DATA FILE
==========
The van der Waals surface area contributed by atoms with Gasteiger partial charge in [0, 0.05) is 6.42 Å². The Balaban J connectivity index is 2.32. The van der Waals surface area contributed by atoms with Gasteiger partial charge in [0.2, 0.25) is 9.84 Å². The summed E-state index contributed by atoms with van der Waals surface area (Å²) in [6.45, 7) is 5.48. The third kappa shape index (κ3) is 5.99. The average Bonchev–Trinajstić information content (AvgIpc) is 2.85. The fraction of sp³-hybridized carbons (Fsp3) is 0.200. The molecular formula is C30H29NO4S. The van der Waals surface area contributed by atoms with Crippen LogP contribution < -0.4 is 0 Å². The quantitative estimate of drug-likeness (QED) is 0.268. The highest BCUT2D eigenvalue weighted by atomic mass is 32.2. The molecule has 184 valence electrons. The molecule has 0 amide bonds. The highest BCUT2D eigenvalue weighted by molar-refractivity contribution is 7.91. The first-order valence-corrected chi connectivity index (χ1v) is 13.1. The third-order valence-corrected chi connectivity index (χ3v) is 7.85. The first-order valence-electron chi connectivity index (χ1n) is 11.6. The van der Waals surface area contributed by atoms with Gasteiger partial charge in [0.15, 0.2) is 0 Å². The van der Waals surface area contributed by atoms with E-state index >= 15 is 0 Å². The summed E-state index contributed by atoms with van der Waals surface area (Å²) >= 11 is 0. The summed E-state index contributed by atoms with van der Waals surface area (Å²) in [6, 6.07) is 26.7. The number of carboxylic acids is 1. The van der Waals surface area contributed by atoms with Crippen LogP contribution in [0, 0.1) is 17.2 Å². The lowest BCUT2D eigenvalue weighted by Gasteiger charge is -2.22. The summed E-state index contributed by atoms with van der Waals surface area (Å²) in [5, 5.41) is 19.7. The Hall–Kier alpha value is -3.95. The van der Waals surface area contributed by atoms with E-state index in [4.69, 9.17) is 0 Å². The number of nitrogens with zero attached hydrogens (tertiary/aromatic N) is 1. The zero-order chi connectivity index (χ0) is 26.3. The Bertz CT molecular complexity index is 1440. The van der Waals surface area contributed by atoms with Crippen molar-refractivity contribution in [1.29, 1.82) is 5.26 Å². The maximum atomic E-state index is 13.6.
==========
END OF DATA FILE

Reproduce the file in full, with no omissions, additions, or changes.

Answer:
The van der Waals surface area contributed by atoms with Gasteiger partial charge in [0, 0.05) is 6.42 Å². The Balaban J connectivity index is 2.32. The van der Waals surface area contributed by atoms with Gasteiger partial charge in [0.2, 0.25) is 9.84 Å². The summed E-state index contributed by atoms with van der Waals surface area (Å²) in [6.45, 7) is 5.48. The third kappa shape index (κ3) is 5.99. The average Bonchev–Trinajstić information content (AvgIpc) is 2.85. The fraction of sp³-hybridized carbons (Fsp3) is 0.200. The molecular formula is C30H29NO4S. The van der Waals surface area contributed by atoms with Crippen LogP contribution < -0.4 is 0 Å². The quantitative estimate of drug-likeness (QED) is 0.268. The highest BCUT2D eigenvalue weighted by atomic mass is 32.2. The molecule has 184 valence electrons. The molecule has 0 amide bonds. The highest BCUT2D eigenvalue weighted by molar-refractivity contribution is 7.91. The first-order valence-corrected chi connectivity index (χ1v) is 13.1. The third-order valence-corrected chi connectivity index (χ3v) is 7.85. The first-order valence-electron chi connectivity index (χ1n) is 11.6. The van der Waals surface area contributed by atoms with Gasteiger partial charge in [0.15, 0.2) is 0 Å². The van der Waals surface area contributed by atoms with E-state index >= 15 is 0 Å². The summed E-state index contributed by atoms with van der Waals surface area (Å²) >= 11 is 0. The summed E-state index contributed by atoms with van der Waals surface area (Å²) in [6, 6.07) is 26.7. The number of carboxylic acids is 1. The van der Waals surface area contributed by atoms with Crippen LogP contribution in [0, 0.1) is 17.2 Å². The lowest BCUT2D eigenvalue weighted by Gasteiger charge is -2.22. The summed E-state index contributed by atoms with van der Waals surface area (Å²) in [5, 5.41) is 19.7. The Hall–Kier alpha value is -3.95. The van der Waals surface area contributed by atoms with E-state index in [4.69, 9.17) is 0 Å². The number of nitrogens with zero attached hydrogens (tertiary/aromatic N) is 1. The zero-order chi connectivity index (χ0) is 26.3. The Bertz CT molecular complexity index is 1440. The van der Waals surface area contributed by atoms with Crippen molar-refractivity contribution in [1.29, 1.82) is 5.26 Å². The maximum atomic E-state index is 13.6.